Tuesday, May 20, 2008

Judges 12:1–7

Judges 12:1–7: Jephthah and the Ephraimites

Synopsis

In the last passage, Jephthah, his men, and the rest of the Gileadites defeated the Ammonites. However, in this chapter, the men of Ephraim come and challenge Jephthah; they’re angry because he didn’t ask them to come and help, when going into battle with the Ammonites. How angry? Angry enough that they threaten to burn down his house, with him in it.

But Jephthah tells them that he did call for their help—and they ignored him. So he took his life into his hands (verse 2), and went to fight the Ammonites, and the LORD gave him victory. So, he asks, why are you really here? (That’s a paraphrase.)

The answer might lie in verse 4; the Ephraimites had claimed that the Gileadites are just “renegades” from the tribes of Ephraim and Manasseh—in other words, this could be a longstanding feud between the people of Ephraim and the people of Gilead. In any event, the people of Gilead are angry enough that they not only defeat the Ephraimites, they also block the way back to Ephraim, so that the survivors can’t return home!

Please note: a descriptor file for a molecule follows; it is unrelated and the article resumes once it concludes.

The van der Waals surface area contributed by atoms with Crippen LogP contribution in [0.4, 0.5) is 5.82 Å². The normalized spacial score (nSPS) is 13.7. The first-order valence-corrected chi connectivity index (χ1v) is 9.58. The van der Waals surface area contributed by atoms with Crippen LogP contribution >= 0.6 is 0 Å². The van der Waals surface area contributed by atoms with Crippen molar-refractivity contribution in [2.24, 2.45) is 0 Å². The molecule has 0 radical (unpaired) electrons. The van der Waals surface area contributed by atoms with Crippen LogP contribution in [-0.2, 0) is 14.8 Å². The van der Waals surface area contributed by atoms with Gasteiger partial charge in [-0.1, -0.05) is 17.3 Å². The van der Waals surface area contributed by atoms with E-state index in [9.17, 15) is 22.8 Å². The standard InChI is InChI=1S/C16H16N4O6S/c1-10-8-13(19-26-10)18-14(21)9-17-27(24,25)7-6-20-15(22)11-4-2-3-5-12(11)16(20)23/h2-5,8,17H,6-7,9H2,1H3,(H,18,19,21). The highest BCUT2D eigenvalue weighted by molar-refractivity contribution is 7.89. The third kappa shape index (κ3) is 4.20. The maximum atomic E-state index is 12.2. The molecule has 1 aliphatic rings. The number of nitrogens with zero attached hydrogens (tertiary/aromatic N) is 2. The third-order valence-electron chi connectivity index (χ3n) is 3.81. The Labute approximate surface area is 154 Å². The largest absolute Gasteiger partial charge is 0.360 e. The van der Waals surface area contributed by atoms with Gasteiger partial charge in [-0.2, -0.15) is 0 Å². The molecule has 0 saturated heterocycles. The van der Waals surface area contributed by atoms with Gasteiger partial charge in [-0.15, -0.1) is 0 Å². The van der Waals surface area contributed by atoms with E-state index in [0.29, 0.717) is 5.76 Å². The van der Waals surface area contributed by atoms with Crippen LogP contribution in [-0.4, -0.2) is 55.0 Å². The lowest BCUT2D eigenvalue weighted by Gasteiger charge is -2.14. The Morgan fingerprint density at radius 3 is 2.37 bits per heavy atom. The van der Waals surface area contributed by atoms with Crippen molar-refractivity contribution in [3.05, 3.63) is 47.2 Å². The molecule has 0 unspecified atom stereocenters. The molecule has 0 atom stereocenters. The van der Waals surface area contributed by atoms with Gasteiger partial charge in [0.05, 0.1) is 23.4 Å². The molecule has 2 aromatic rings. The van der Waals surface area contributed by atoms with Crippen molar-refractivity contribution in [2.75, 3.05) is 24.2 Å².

During this time, while they have the way blocked, any time someone from Ephraim tries to cross over, the Gileadites ask them to say the word “Shibboleth,” since the Ephraimites have trouble pronouncing that word. If they pronounce it “Sibboleth,” instead of “Shiboleth,” then the Gileadites know that the person is an Ephraimite, and kill him. (Verse 6 says that forty-two thousand Ephraimites are killed “at that time,” although it’s not clear (to me) if that means forty-two thousand are killed altogether, or killed just trying to get back home, and being caught in the “Shibboleth” trap.)

Altogether, we’re told that Jephthah leads Israel for six years, before passing on.

Thoughts

I find this use of the word “Shibboleth” to determine if a person is from Ephraim very interesting. Obviously the people in Gilead had a different way of speaking than the people of Ephraim, causing them to have trouble pronouncing the word in the “Gileadite” way. This event has brought the word “Shibboleth” into modern usage; a “Shibboleth” is now a general term for any usage of language that would indicate a person’s regional or social origins. (And, according to Wikipedia, it’s also used in a more general way, to refer to “any ‘in-crowd’ word or phrase that can be used to distinguish members of a group from outsiders—even when not used by a hostile other group.”
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